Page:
Meet the world's strongest woman
A 52-year-old Invercargill woman is perhaps the strongest female in the world after belatedly winning the gold medal in the open-class heavyweight division at the Powerlifting World Cup.
Sonia Manaena competed in the 84kg-plus class in Sweden in June and finished second overall, but has been promoted to first after her Russian rival Irina Yaroshenko failed a drugs test.
The affable Manaena, who is good friends with double Olympic shot put champion Valerie Adams, said she had already couriered her silver medal back and hoped to receive her gold medal in several weeks.
A drugs cloud was hanging over her Russian rival during the World Cup and as a disappointed Manaena waited for the outcome of the drugs test she turned to her friend Adams for advice.
Adams, who would soon go through her own nightmare of being beaten by a drugs cheat at the London Olympics, told Manaena to be patient and to believe in the drug testing process.
"When I told Val they had overturned the result she was ecstatic, she was jumping around saying, yahoo," Manaena said.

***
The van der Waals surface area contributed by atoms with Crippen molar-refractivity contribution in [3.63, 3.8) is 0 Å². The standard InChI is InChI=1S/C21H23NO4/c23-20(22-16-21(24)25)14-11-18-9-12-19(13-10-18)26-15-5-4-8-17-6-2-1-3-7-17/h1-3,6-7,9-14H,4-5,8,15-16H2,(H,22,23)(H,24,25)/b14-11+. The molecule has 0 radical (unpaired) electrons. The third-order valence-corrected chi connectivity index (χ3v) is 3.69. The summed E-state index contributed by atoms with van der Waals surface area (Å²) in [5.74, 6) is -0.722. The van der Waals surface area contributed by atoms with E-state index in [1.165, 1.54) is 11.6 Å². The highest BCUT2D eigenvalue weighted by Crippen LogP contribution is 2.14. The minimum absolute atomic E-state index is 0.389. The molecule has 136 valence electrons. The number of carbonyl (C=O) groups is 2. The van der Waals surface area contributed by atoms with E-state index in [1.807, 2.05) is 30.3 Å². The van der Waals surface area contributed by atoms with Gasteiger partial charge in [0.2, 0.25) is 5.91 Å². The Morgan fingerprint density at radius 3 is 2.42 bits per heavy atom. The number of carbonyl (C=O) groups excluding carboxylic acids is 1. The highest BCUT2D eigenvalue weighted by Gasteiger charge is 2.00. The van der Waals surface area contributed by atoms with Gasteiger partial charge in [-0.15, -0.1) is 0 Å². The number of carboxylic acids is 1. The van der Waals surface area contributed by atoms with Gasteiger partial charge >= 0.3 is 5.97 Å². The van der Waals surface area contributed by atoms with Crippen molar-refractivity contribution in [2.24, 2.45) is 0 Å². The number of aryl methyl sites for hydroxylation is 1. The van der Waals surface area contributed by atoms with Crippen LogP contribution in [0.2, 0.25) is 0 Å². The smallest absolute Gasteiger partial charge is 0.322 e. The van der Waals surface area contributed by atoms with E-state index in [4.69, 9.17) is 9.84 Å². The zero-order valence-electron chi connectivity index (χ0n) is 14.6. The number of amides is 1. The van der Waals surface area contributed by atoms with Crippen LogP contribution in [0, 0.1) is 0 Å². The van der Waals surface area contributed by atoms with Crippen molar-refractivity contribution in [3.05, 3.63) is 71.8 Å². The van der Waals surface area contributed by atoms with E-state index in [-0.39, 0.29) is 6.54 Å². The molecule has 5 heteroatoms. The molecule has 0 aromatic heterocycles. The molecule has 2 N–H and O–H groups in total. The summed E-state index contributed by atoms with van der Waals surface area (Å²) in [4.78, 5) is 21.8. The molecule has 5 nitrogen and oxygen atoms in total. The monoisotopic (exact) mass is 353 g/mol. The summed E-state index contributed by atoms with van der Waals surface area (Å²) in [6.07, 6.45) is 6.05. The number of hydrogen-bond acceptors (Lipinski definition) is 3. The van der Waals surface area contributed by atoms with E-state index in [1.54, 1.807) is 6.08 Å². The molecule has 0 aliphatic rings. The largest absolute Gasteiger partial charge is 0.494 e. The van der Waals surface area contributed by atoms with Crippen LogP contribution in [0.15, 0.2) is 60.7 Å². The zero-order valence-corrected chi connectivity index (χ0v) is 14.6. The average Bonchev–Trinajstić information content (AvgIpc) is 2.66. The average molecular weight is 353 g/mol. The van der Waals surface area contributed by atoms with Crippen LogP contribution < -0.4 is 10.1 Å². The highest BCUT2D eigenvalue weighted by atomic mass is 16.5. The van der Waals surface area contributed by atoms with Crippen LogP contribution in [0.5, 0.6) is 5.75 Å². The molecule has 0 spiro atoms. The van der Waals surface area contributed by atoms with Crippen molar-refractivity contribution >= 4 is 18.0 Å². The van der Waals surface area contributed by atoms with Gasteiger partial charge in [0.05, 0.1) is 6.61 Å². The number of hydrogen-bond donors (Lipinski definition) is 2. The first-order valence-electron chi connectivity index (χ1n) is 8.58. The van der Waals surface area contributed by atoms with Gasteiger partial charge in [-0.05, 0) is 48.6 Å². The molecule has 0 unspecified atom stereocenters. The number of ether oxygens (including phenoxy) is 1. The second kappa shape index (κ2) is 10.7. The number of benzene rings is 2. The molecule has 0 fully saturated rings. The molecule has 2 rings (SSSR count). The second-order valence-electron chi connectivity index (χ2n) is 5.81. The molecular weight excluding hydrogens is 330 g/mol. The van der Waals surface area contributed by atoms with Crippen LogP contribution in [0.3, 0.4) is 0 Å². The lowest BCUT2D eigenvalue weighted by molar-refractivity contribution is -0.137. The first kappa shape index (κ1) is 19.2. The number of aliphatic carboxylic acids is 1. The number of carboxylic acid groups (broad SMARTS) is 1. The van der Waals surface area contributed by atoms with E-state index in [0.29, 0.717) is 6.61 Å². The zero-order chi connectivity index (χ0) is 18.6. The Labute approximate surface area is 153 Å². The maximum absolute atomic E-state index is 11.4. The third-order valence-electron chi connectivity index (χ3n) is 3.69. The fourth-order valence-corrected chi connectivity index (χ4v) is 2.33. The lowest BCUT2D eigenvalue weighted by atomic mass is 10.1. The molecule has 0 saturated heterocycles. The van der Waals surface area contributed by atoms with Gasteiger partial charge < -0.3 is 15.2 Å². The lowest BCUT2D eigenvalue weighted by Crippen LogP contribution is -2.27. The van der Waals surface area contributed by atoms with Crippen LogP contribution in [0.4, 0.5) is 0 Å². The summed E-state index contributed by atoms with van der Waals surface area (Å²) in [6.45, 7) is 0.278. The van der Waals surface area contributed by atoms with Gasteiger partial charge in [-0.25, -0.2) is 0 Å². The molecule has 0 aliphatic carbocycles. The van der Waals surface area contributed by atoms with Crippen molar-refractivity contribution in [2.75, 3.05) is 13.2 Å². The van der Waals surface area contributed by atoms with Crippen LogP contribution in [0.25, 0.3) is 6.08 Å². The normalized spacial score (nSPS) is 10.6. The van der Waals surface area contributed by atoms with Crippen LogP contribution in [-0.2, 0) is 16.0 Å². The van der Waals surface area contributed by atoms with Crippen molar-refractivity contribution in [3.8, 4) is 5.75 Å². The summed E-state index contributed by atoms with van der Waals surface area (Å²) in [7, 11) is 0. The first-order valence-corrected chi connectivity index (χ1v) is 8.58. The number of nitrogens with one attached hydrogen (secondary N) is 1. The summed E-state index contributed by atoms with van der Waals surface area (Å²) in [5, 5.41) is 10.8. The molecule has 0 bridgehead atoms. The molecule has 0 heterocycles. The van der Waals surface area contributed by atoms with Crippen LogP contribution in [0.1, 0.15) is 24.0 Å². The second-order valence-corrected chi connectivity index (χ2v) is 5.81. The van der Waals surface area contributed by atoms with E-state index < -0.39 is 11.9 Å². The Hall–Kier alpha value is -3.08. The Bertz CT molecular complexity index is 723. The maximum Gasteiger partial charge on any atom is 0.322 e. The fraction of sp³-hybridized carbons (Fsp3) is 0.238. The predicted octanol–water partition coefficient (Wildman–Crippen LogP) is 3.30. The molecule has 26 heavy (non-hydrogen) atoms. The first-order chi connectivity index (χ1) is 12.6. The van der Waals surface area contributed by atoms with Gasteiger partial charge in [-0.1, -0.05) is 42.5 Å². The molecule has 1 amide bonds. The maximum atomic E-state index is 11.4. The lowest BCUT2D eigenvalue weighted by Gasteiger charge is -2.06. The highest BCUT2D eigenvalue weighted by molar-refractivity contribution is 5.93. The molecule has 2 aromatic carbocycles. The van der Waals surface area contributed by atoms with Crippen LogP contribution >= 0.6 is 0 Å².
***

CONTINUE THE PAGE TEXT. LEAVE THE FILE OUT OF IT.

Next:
Adams, who is still waiting for her gold medal, said last night she was proud of her friend and pleased justice had prevailed.
"She's mentally strong, very determined to be the best and she loves the sport. It's really good to have someone in New Zealand who can go and do the job."
Adams, a lover of Bluff oysters, may be visiting Manaena in Invercargill in October, hopefully with her Olympic gold medal. Manaena said she began powerlifting six years ago to lose weight - she was 145kg at the time - and had never looked back.
Now tipping the scales at about 120kg, much of it muscle, the Invercargill Farmers employee, whose day job is to catch shoplifters, said it was wonderful to beat her younger rivals and be crowned the world's best.
"I was the oldest in my class, I was up against 20-year-olds who were fit and firm and upright, but I still put it together," she said.
The event required competitors to do the squat, benchpress and deadlift, with Manaena lifting a combined total of 514.5kg.
Her lifts consisted of 177.5kg in the squat, 112kg in the bench press and 225kg in the deadlift.
New Zealand powerlifting team coach Brian Jenkins coaches Manaena in his Otatara gym about five mornings a week.
Jenkins put Manaena's success down to an impeccable technique, staying injury free and being a quick and eager learner, adding that powerlifters often got better as they got older.
Ironically, Manaena was denied funding by government agency Sparc this year, but was able to compete in Sweden thanks to her sponsors.
- © Fairfax NZ News
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